TAMPA — The University of South Florida Polytechnic, for the first time on Monday night, revealed its plan to split off from the main campus and become its own university.
The 57-page business plan spells out financially and logistically the Lakeland branch campus' vision to become independent. It's one piece of a presentation USF Poly plans to give when the Florida Board of Governors meets Nov. 9 and 10 and is scheduled to discuss the bid for independence.
• USF Poly says it has already raised more than $51 million since 2008 for programs and capital needs for its new campus.
• Over the last six years, USF Poly has been hiring new full-time staff in areas that are already covered through services it shares as part of the USF system. As a result, losing the benefit of those shared services by splitting off from USF won't cost any additional money, the report says. Instead, the report says, it could save thousands.
• Remaining a branch campus, the report says, will hinder the addition of degree programs in science, technology, engineering, math and medicine disciplines, as well as degrees at the doctoral level.
• Students who can complete their degrees by summer 2013 will have the option of receiving a diploma that states either University of South Florida or University of South Florida Polytechnic Campus. Any students enrolled after that will become part of the new university or can request a one-time-only transfer to any other USF institution.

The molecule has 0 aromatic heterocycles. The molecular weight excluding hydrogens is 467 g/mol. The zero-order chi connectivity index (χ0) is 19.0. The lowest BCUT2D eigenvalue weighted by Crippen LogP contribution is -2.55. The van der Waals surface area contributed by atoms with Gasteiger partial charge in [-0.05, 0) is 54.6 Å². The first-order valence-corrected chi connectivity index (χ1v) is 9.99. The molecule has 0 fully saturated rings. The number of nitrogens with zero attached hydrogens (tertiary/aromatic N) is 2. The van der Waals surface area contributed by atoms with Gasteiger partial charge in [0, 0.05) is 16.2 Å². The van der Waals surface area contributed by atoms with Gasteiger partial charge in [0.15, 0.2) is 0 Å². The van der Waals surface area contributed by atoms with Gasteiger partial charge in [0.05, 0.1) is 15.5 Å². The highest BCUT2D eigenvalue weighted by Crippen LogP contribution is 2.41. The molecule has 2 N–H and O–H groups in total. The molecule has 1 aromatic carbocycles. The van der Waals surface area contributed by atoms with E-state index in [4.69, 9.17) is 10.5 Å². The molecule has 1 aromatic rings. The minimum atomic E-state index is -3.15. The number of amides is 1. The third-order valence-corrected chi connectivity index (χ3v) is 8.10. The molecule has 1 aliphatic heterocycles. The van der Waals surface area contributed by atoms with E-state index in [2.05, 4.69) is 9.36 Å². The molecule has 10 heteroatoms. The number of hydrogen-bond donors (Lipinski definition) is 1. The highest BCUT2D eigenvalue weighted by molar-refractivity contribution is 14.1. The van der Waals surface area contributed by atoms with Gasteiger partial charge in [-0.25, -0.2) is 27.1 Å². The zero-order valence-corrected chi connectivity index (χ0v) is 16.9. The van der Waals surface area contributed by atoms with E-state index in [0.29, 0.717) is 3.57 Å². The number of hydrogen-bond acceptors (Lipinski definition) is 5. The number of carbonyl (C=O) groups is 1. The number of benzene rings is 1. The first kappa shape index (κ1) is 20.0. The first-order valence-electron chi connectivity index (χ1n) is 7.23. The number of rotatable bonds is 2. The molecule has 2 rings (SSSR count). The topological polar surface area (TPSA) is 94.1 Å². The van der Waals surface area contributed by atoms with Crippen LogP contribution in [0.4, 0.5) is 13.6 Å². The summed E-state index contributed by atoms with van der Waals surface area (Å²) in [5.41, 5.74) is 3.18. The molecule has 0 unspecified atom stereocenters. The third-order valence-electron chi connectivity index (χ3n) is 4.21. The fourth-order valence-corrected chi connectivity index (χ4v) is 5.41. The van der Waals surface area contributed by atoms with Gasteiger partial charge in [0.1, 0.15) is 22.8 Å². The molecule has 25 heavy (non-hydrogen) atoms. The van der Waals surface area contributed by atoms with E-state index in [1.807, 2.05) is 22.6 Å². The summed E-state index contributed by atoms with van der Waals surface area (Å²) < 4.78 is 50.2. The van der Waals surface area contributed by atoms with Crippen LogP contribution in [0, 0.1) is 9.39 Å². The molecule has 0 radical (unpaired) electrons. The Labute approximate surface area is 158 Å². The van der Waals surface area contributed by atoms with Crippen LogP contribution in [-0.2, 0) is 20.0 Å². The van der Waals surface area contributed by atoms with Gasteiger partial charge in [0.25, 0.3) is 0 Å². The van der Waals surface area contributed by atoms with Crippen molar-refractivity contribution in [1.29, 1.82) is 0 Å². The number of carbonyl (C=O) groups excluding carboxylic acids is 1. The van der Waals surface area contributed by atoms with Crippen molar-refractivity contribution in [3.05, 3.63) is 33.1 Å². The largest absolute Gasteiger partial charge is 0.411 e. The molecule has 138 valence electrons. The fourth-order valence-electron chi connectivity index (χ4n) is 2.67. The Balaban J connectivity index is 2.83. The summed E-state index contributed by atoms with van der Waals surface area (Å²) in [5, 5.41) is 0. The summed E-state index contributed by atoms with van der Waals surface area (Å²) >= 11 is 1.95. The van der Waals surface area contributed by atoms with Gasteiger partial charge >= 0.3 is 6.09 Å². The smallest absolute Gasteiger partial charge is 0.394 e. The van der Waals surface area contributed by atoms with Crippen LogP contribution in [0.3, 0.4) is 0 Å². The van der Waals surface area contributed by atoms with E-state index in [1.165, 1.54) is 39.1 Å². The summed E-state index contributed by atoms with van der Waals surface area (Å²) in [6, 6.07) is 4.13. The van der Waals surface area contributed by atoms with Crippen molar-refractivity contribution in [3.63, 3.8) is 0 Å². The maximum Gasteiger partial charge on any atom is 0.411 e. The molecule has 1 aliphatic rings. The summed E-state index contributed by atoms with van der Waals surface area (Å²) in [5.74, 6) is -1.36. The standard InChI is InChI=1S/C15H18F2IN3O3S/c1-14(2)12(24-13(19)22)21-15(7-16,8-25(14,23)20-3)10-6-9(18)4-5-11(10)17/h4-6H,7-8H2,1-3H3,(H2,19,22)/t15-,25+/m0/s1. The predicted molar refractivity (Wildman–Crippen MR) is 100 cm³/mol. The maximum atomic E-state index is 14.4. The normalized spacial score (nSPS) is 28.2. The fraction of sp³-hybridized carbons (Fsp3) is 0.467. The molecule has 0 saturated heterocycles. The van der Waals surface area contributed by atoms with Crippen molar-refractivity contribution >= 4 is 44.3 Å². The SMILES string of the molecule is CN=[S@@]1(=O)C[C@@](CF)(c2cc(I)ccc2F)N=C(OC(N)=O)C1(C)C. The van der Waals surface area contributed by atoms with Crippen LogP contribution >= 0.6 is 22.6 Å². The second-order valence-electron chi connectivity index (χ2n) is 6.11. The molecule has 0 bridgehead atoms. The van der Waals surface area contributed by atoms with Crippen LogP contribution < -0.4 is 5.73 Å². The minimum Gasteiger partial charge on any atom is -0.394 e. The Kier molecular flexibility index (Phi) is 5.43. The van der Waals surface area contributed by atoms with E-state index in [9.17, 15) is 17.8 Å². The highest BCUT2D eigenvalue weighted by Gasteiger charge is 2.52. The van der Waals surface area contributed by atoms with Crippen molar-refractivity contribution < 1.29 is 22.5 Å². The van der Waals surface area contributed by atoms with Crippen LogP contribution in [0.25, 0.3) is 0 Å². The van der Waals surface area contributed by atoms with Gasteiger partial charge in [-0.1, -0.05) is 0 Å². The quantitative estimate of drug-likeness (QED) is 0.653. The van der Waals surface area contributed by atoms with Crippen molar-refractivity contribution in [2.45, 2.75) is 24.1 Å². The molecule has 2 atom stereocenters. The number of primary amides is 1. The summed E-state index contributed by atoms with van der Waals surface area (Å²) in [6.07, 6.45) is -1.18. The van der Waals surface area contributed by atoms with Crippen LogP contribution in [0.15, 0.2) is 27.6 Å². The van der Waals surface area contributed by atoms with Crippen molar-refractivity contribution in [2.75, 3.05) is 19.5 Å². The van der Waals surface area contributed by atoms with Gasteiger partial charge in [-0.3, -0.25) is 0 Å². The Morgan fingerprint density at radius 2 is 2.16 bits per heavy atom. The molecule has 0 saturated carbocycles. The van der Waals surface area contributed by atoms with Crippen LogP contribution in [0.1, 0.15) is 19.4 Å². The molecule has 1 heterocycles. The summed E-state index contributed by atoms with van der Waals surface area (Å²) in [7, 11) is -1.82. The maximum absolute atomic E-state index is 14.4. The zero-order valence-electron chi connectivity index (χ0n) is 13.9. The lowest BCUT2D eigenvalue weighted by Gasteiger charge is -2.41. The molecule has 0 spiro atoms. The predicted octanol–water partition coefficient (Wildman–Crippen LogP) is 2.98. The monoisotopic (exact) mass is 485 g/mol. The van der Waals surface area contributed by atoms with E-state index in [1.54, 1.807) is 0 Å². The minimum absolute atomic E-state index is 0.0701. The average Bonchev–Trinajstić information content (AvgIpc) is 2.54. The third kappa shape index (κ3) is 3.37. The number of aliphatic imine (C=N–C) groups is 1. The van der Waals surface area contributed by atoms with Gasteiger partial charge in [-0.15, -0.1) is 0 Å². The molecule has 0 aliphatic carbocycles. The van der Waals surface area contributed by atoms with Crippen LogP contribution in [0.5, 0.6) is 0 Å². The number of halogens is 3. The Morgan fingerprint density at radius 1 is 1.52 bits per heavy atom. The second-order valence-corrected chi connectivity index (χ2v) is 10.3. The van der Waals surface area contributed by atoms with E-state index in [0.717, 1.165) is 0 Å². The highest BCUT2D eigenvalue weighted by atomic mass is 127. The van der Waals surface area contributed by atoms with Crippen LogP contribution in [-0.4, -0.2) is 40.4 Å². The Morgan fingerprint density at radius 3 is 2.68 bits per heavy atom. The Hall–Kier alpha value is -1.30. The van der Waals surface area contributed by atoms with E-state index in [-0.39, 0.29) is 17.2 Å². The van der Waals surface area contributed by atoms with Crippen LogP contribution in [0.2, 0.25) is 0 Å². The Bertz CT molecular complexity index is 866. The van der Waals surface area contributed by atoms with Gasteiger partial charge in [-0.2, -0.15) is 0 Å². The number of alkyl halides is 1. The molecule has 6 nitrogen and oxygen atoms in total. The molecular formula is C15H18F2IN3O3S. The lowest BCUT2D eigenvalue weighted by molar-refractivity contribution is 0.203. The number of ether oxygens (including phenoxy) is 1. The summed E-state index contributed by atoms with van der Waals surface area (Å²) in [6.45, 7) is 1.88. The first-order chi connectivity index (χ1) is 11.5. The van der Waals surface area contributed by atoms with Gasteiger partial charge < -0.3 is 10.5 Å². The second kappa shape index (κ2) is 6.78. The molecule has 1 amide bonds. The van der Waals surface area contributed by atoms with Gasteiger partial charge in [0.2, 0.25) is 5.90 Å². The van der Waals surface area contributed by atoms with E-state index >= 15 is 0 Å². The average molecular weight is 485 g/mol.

• The report begins with USF Poly trying to distinguish itself from the state's 11 public universities. "The new polytechnic university will be Florida's first and only public polytechnic."
• And, it concludes with an answer to the question, "Why independence?" which invokes USF president Judy Genshaft. In 2006, when submitting the university's five-year capital improvement plan to the Board of Governors, Genshaft said building a new campus for the Lakeland branch "represents a tremendous enhancement" for USF's plan to provide access to higher education with an emphasis on professional and applied disciplines.
It's worth noting that Genshaft has not publicly taken a stand on the separation issue.
USF Poly released the plan late Monday night after getting an extension from the Board of Governors. The original deadline had been Friday.
USF Poly spokeswoman Samantha Lane said the school put the business plan together mostly on its own, but it did have help from a financial consulting firm it hired earlier this month, Experis ManpowerGroup.
Lane said invoices were not yet available, but a contract between USF Poly and Experis says the total sum is not to exceed $50,000. That money will come from donations in the USF Foundation, said Lane, but she added, "I don't think it was even close to that."
The debate over USF Poly's future has been heating up in recent days, getting closer to the November meeting.
Last week, two state senators called on Genshaft to audit USF Poly's expenditures after an anonymous letter claimed that the campus's leader, Marshall Goodman, mismanaged funds. Genshaft has not yet responded.
Before that, one of the members of the Board of Governors sent a letter to State University System chancellor Frank Brogan, calling the USF Poly discussion "out of control" and a financial threat to the whole state university system.
John Temple noted that the state has already invested millions of dollars into USF Poly's new campus off Interstate 4, which is being designed by renown Spanish architect Santiago Calatrava.
"We now have a project that the state doesn't need, the students probably don't want, and the state and state university system cannot afford," Temple wrote. "To go forward would be irresponsible and bad public policy."
Kim Wilmath can be reached at email@example.com or 813-226-3337.